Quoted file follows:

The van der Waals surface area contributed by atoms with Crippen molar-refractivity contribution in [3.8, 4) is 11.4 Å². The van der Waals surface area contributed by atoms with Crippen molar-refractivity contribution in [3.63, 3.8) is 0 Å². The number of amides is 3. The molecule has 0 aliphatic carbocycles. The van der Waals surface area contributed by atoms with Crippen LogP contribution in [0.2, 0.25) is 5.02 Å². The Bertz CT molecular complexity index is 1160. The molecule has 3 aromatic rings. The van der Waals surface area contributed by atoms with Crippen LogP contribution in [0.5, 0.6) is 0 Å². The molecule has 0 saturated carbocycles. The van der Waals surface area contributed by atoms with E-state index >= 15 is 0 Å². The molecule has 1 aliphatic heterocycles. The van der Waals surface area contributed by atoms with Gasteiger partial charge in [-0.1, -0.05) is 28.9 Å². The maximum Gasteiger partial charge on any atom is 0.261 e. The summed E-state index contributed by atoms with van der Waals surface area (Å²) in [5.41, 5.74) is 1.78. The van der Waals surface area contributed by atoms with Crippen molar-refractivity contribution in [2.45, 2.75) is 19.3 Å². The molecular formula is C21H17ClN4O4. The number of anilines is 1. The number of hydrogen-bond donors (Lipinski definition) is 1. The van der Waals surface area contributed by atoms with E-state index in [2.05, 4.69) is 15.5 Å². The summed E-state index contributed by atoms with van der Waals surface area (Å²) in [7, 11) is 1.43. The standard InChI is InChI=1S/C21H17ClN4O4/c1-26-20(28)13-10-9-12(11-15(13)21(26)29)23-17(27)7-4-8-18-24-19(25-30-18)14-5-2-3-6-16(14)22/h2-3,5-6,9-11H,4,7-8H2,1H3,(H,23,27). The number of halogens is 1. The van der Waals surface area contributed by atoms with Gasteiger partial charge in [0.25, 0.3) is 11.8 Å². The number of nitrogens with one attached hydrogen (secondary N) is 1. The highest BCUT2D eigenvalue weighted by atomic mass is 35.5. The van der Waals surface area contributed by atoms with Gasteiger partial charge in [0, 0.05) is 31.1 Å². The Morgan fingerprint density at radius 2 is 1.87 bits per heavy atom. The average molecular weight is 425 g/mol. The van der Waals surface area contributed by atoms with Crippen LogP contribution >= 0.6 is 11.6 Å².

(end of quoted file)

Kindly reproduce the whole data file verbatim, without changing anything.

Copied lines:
The van der Waals surface area contributed by atoms with Crippen molar-refractivity contribution in [3.8, 4) is 11.4 Å². The van der Waals surface area contributed by atoms with Crippen molar-refractivity contribution in [3.63, 3.8) is 0 Å². The number of amides is 3. The molecule has 0 aliphatic carbocycles. The van der Waals surface area contributed by atoms with Crippen LogP contribution in [0.2, 0.25) is 5.02 Å². The Bertz CT molecular complexity index is 1160. The molecule has 3 aromatic rings. The van der Waals surface area contributed by atoms with Crippen LogP contribution in [0.5, 0.6) is 0 Å². The molecule has 0 saturated carbocycles. The van der Waals surface area contributed by atoms with E-state index >= 15 is 0 Å². The molecule has 1 aliphatic heterocycles. The van der Waals surface area contributed by atoms with Gasteiger partial charge in [-0.1, -0.05) is 28.9 Å². The maximum Gasteiger partial charge on any atom is 0.261 e. The summed E-state index contributed by atoms with van der Waals surface area (Å²) in [5.41, 5.74) is 1.78. The van der Waals surface area contributed by atoms with Crippen molar-refractivity contribution in [2.45, 2.75) is 19.3 Å². The molecular formula is C21H17ClN4O4. The number of anilines is 1. The number of hydrogen-bond donors (Lipinski definition) is 1. The van der Waals surface area contributed by atoms with E-state index in [2.05, 4.69) is 15.5 Å². The summed E-state index contributed by atoms with van der Waals surface area (Å²) in [7, 11) is 1.43. The standard InChI is InChI=1S/C21H17ClN4O4/c1-26-20(28)13-10-9-12(11-15(13)21(26)29)23-17(27)7-4-8-18-24-19(25-30-18)14-5-2-3-6-16(14)22/h2-3,5-6,9-11H,4,7-8H2,1H3,(H,23,27). The number of halogens is 1. The van der Waals surface area contributed by atoms with Gasteiger partial charge in [0.25, 0.3) is 11.8 Å². The number of nitrogens with one attached hydrogen (secondary N) is 1. The highest BCUT2D eigenvalue weighted by atomic mass is 35.5. The van der Waals surface area contributed by atoms with Gasteiger partial charge in [0, 0.05) is 31.1 Å². The Morgan fingerprint density at radius 2 is 1.87 bits per heavy atom. The average molecular weight is 425 g/mol. The van der Waals surface area contributed by atoms with Crippen LogP contribution >= 0.6 is 11.6 Å².